MonQcle is currently available for public use for non-profit and academic researchers conducting scientific legal mapping projects, thanks to the support of the Robert Wood Johnson Foundation. Get started today by visiting or contacting Commercial entities interested in using MonQcle should contact for a subscription or licensing quote.

There are several different ways in which you can use our resources and tools to create your own legal data:

  • DIY: Follow our learning resources and training documents on MonQcle to make your own legal dataset or contact us to talk about adopting an existing dataset to update.
  • Work with us: We provide technical assistance to teams working on scientific legal mapping projects and can guide you through the process. We can also supply team members to work alongside your team. Contact us to start the conversation.
  • Work for us: Interested in joining our team? Check out our Employment Opportunities.

How often are datasets updated? I am interested in seeing more updated data on a topic.

Unfortunately, that depends largely on funding. If there are data that you would like to see updated, please contact us — we are always keen to discuss opportunities to update data together, or help you get started with policy surveillance to update the data directly.

Is access to the data really free?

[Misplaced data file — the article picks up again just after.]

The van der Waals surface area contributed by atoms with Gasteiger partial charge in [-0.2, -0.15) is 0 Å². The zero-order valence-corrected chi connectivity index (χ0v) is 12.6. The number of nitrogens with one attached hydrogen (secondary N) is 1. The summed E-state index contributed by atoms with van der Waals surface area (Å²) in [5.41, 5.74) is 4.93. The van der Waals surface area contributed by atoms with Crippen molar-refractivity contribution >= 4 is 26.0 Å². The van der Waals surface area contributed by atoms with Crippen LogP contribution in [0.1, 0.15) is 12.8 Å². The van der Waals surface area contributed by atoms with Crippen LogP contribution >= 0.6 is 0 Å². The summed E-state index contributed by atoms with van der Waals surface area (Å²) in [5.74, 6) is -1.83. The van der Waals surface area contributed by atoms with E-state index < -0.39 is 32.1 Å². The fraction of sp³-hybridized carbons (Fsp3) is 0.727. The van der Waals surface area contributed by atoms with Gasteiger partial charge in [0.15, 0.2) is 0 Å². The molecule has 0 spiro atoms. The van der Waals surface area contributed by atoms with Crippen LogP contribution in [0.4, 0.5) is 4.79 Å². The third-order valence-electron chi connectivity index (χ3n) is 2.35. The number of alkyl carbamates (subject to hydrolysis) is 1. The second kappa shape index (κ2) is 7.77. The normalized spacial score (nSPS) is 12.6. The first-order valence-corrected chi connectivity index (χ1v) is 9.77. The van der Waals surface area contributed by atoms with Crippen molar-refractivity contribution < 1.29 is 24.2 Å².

Yes! To read the Terms of Download, please click here. To read the Creative Commons License, please click here.

What formats are available for downloading the data?

Each topic page has a Suggested Citation button that will provide you with the citation specific to the data you’re using.

Generally, please cite the researcher or team identified in the lower right of the map page ("Maintained By"), and then use “Temple University Center for Public Health Law Research” in your citation as the publication source. For example: Burris, S. Syringe Distribution Laws Map. Temple University Center for Public Health Law Research. Accessed July 1, 2021.

How do I cite this as a resource in my work?

Each topic page has a Suggested Citation button that will provide you with the citation specific to the data you’re using.

The Quick Citation box on each dataset page offers a one-click citation download for the dataset. We offer the following formats: APA, MLA, Bluebook, and Chicago.